Let’s start tonight’s essay with a simple question: What is the most important skill or quality a writer must acquire?
A lot of people give an answer that has to do with language. A strong vocabulary, a knowledge of punctuation. Something along those lines.
They’re all wrong. The most important skill a writer must learn to be successful is perseverance.
New writers suck at writing, and that means that people trying to read that early work are going to be critical. A writer has to get through that. They have to be tough enough to keep going and at the same time, open enough to learn what they need to improve. Writers start with a vision of what they can do, but without the writing strength to get there. Even when they’ve started writing stories that are truly good, great even, they will still receive rejections.
A lot of times, rejection isn’t about the quality of the writing. That’s why perseverance is so important.
Q: But Brian! Weren’t you going to write about your family?
I’m getting there.
A key part of perseverance is having a support system. As tough as you may be, as much as you might prepare yourself to defend yourself against the slings and arrows of rejection, no armor is complete. Rejection hurts. It’s important to have people in your life that can prop you up when others seem to be tearing you down.
That’s where my family comes in. They’re on my team. They’re my first fans. They’ve been with me every step of the way, supporting me, encouraging me. Sometimes, they even feed me. My family helps me persevere, and they are amazing.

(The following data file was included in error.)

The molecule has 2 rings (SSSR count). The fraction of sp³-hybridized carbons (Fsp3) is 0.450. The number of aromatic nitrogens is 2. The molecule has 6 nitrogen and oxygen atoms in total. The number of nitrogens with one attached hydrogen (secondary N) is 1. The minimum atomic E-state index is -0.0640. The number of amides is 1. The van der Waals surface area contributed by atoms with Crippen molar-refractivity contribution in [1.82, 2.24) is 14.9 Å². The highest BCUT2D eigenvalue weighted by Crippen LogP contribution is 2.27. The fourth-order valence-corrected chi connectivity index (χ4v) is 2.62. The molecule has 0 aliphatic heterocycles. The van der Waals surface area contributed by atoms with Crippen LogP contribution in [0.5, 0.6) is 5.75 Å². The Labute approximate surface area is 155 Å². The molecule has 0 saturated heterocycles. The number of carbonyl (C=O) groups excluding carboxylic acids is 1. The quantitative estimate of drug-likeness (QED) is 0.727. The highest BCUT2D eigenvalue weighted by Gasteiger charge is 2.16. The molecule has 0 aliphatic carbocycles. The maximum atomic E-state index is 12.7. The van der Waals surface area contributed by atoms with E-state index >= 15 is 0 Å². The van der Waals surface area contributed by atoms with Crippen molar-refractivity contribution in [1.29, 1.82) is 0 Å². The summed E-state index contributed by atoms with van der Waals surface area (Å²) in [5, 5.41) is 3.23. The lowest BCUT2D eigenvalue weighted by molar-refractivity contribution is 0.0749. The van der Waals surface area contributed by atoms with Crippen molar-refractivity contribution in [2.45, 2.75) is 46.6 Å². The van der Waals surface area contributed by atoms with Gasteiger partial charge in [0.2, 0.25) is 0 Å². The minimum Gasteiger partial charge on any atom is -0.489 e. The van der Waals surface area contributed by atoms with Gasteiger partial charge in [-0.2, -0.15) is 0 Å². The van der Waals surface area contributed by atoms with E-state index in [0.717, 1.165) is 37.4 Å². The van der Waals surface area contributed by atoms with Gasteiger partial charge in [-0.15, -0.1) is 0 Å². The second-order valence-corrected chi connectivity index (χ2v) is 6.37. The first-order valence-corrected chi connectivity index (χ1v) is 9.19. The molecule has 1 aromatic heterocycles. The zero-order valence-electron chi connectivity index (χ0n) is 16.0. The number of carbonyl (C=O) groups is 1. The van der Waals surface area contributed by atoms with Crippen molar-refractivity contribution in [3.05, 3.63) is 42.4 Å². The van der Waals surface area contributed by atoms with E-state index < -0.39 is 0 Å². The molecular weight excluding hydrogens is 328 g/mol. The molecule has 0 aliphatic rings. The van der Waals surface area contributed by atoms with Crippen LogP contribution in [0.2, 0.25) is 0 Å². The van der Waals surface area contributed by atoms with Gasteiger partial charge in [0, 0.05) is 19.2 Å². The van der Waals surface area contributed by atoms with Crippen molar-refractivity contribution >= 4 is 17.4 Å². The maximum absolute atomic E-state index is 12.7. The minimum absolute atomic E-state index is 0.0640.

Let’s start with Melissa. She’s a superhero. There have been times over the last 10 to 15 years where I’ve thought about giving up. Melissa has been there to put her arm around me, listen to my whining, and then either tell me to get back to writing or take a break. She’s really good at telling the difference between which I need the most. She’s my constant companion at conventions. She takes better notes than I do at the panels these days. And she reads what I write, and she tries to provide honest feedback. She’s usually biased, but she’s been able to tell me a few times when what I wrote didn’t actually work.
Then there’s Bryanna. She’s a quiet writer that’s participated in NaNoWriMo with me a couple of times. The first year we tried it together, she did way better than I did. She’s very talented, an all around artist, and a constant, quiet support.
The last of my immediate family is Christopher. He checks up on me and tries to make me laugh. Apparently, when I’m in the zone, fingers blazing on the keyboard and words flowing like water, I look like I’m getting ready to murder someone. He brings his sense of humor to bear and tries to make sure I’m doing okay. Sometimes he even barbecues burgers and brings them to me while I’m working in the garage.
My family is the core of my support system. There are other people that support me, too, but my family is always there, present, and interested in what I’m writing. That means a lot.
They help me persevere.